By Sarah Kaufman
Washington Post Staff Writer
Monday, December 10, 2007
"Hi, Daddy. I miss you. Enjoy the show."
It was an unusual start to "The Nutcracker," a timeworn event to which there is generally nothing unusual attached. But these words from a little girl in a mouse costume, lisped into a microphone to a Marine in Iraq, gave the Washington Ballet's performance Friday at the Warner Theater a truly lovely warmth, and seemed to infuse the whole evening with an intensity of purpose.
This wasn't just a ballet. It was a serviceman's wish come true. Lt. Col. Frank Johnston didn't want to miss his daughter Isabelle's debut, so the Washington Ballet arranged for its opening-night show to be videotaped and broadcast over the Pentagon's airwaves to troops not only in Iraq but around the world. Artistic Director Septime Webre brought the dimpled 7-year-old onstage before the curtain rose to tell her story, and to read a message from Johnston, who wrote that he would be gratefully watching the tape "as a father, but also as a representative for all the other fathers and mothers deployed overseas this Christmas season that will miss many other firsts."
Detected amid the hearty applause that followed this singularly emotional introduction, a sniffle or two. Can you blame us?
The performance Johnston and his uniformed colleagues will see later this week was a true spit-and-polish affair, with Webre's Washington-centric take on the ballet (set in various D.C. locales and peopled with historical figures) given high color by the professional company and a healthy contingent of Washington School of Ballet students. Chief among these were Talia Startsman as Clara, the dreamy young star of the ballet and a dancer who brims with natural charm, and Nayon Iovino, who as the well-mannered nephew to Clara's godfather, Drosselmeyer, partnered Startsman with a confident touch.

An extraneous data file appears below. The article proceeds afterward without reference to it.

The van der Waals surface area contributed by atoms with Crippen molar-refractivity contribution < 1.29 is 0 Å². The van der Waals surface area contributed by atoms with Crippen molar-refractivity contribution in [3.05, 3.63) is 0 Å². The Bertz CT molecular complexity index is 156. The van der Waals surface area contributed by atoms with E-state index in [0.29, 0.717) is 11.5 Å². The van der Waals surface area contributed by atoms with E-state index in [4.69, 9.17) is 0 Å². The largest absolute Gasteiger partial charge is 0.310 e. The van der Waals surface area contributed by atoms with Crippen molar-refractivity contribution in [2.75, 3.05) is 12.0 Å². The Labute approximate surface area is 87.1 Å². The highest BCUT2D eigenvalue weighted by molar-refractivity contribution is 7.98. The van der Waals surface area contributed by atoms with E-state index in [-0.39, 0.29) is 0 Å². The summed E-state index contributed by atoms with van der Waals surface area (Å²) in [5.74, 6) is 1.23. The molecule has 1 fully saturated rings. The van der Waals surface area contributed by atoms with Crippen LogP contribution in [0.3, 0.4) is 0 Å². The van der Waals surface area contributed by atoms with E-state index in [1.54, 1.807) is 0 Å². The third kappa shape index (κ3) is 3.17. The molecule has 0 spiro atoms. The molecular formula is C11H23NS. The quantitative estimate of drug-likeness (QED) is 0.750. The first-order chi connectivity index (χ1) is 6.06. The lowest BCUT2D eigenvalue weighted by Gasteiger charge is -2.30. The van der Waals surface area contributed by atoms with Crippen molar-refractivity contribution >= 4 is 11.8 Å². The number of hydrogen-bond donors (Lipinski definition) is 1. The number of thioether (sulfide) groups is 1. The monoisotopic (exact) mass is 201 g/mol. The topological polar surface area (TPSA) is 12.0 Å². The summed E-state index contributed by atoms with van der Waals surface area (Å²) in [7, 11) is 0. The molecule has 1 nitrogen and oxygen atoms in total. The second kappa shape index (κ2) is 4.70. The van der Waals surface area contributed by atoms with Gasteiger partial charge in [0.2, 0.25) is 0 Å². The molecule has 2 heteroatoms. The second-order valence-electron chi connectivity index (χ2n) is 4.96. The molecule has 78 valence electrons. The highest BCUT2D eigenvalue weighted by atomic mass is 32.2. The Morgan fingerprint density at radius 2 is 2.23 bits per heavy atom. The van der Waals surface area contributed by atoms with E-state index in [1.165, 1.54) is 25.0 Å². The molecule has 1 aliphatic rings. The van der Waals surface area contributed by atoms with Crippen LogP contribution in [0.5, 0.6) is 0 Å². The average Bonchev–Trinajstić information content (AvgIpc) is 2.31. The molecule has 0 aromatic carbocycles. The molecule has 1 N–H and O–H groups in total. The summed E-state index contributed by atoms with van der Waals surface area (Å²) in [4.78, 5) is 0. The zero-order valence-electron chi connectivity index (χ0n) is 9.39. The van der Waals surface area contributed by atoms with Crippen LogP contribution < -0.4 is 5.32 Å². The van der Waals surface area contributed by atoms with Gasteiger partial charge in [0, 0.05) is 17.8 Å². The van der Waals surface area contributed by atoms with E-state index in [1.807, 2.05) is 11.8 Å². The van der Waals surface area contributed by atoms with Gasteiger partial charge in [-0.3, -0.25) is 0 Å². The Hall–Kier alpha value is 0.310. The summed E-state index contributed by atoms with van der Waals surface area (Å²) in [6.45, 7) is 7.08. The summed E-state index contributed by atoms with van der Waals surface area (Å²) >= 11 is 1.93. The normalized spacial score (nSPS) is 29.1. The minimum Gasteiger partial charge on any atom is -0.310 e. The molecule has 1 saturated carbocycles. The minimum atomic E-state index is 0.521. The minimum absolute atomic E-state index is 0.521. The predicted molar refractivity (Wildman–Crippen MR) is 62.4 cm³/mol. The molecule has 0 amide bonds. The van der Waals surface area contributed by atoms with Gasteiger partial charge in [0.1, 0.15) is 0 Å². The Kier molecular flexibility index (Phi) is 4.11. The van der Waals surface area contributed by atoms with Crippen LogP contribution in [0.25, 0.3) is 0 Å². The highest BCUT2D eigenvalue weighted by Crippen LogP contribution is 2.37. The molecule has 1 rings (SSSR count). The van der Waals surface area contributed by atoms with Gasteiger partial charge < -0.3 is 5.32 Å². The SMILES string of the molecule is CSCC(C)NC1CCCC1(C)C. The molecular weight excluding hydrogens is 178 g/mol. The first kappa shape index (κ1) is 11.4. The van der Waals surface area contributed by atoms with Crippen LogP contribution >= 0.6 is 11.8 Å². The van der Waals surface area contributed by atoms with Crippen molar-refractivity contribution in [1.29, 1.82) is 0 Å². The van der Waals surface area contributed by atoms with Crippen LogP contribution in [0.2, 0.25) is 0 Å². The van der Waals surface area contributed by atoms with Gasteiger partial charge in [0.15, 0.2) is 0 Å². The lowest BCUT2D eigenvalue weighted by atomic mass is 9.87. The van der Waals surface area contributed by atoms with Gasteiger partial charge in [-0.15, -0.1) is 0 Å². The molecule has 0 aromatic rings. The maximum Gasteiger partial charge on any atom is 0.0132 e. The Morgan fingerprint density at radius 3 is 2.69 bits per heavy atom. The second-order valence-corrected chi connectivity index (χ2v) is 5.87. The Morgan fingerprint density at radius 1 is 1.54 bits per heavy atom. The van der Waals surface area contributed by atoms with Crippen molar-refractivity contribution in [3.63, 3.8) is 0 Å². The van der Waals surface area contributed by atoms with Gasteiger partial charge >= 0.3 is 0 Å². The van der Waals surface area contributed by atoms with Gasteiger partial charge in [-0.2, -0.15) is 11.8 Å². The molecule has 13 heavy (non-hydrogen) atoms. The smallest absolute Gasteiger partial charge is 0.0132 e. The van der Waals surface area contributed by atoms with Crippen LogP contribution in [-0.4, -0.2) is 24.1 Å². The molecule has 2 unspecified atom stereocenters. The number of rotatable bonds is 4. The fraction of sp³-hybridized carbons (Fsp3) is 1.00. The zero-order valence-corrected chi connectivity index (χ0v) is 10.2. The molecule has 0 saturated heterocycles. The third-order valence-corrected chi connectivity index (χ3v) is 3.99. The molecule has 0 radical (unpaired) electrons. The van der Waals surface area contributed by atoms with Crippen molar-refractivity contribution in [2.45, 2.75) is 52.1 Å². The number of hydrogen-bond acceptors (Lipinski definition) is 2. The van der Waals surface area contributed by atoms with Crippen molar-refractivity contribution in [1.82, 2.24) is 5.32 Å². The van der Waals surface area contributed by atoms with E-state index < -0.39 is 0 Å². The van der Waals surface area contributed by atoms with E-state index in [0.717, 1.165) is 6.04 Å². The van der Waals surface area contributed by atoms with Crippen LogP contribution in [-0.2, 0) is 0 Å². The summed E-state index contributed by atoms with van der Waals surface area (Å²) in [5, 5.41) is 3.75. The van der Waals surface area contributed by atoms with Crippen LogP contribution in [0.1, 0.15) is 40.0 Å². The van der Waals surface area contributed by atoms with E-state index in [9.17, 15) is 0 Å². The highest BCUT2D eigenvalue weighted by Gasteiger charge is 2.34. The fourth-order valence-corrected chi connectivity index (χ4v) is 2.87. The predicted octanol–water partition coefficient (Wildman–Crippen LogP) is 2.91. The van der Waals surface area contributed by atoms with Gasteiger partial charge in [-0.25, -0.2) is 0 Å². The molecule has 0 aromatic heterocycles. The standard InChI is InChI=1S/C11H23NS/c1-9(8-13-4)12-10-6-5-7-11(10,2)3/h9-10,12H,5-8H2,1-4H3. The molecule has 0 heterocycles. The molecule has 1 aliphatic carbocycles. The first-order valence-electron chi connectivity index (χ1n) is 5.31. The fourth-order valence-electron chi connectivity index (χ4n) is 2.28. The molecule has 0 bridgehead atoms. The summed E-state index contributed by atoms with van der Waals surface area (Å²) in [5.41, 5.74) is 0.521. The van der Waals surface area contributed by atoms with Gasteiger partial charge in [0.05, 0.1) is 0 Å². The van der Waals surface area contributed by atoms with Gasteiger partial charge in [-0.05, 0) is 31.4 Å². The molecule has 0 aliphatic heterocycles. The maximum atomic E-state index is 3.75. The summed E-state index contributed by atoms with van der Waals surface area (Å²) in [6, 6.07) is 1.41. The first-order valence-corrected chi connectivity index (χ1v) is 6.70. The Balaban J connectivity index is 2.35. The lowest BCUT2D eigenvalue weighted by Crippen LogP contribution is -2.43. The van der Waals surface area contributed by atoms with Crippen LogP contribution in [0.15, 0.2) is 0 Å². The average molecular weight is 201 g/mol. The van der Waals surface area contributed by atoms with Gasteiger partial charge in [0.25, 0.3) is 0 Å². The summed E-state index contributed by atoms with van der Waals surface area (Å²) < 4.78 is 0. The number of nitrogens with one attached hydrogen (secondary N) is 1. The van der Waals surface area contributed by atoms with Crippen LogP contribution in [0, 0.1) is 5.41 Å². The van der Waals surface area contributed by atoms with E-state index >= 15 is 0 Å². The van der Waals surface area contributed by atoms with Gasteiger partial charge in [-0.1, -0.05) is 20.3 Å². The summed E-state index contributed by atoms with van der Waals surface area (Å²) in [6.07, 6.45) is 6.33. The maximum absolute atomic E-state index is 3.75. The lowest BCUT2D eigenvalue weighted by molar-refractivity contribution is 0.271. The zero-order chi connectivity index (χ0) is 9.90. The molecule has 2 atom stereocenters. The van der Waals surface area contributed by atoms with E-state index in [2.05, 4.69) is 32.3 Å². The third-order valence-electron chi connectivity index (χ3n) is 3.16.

Former Virginia governor Mark Warner and Bill Clinton's buddy Vernon Jordan had walk-on roles as party guests at Clara's turn-of-the-century Georgetown manse. No rug-cutting from them -- too bad -- but the rest of the cast contributed to an animated first act. Mako Nagasaki's Miss Liberty, one of Drosselmeyer's dancing dolls, was a special treat: more warrior queen than windup toy, she threw a majestic sweep into her turns, with one tapered leg spearing the air around her shoulder.
A new applause point came when a half-dozen screamingly cute white mice in Pilgrim dress crept onstage holding one another's tails. One bore a yellow ribbon around her hat, and instantly gained hundreds of proud stand-in mamas and papas. It was Isabelle.
The battle scene is where Webre makes his greatest mark in this ballet; amid the cannon fire and smoke and flash pots are brisk and well-managed appearances by Valley Forge Bunnies (Why bunnies? Because they're fuzzy, that's why) and Red Coat Rats, who are also fuzzy and quite a bit creepy. The music sounded especially thin here, though. That rich, full-hearted Tchaikovsky score needs more than the 29 musicians in the Warner's pit to do it justice.
If it's beautiful dancing you're after, rather than fur and effects, the Snow Scene is the highlight, with the Jefferson Memorial in the distance and a full moon hanging over the Potomac. Elizabeth Gaither was just the kind of apparition you'd want to see swirling around on a frosty night, a Snow Queen with fire inside, and an immediately engaging personality. Cooler, and stunningly exacting in a casual, offhand way, her partner Jared Nelson brought a sustained elegance to his turns.
In the second act's energetic variety show under the cherry blossoms, Anacostia Indians Laura Urgellés and Tamás Krizsa deserve special note, Urgellés for so ably knotting herself up like warm taffy, and Krizsa, in his first season with the company, for keeping her so steady that not a wobble crept into her hyper-flexible display.
The Waltz of the Cherry Blossoms is a rather square and rigid affair, though Jade Payette added a sliver of excitement as the gyroscopic Dew Drop. As the Sugar Plum Fairy and Cavalier, Brianne Bland and Jonathan Jordan performed their duties with firmness and resolve. If they didn't quite melt the heart, they set a clean technical standard to which the littlest participants might aspire.
But this performance of "The Nutcracker" was about more than that. The secret to the seemingly eternal appeal of this work is the potency with which it delivers the message that everything is all right. That wholesome happiness and familial harmony are attainable. That kids will continue to fill the stage and create this wonderland night after night, year after year, even in a time of war. That rituals will continue and start anew.
And that a little girl braving her first steps in this ballet will one day see her daddy again. May it be so for Isabelle, and others like her.
Performances continue through Dec. 23.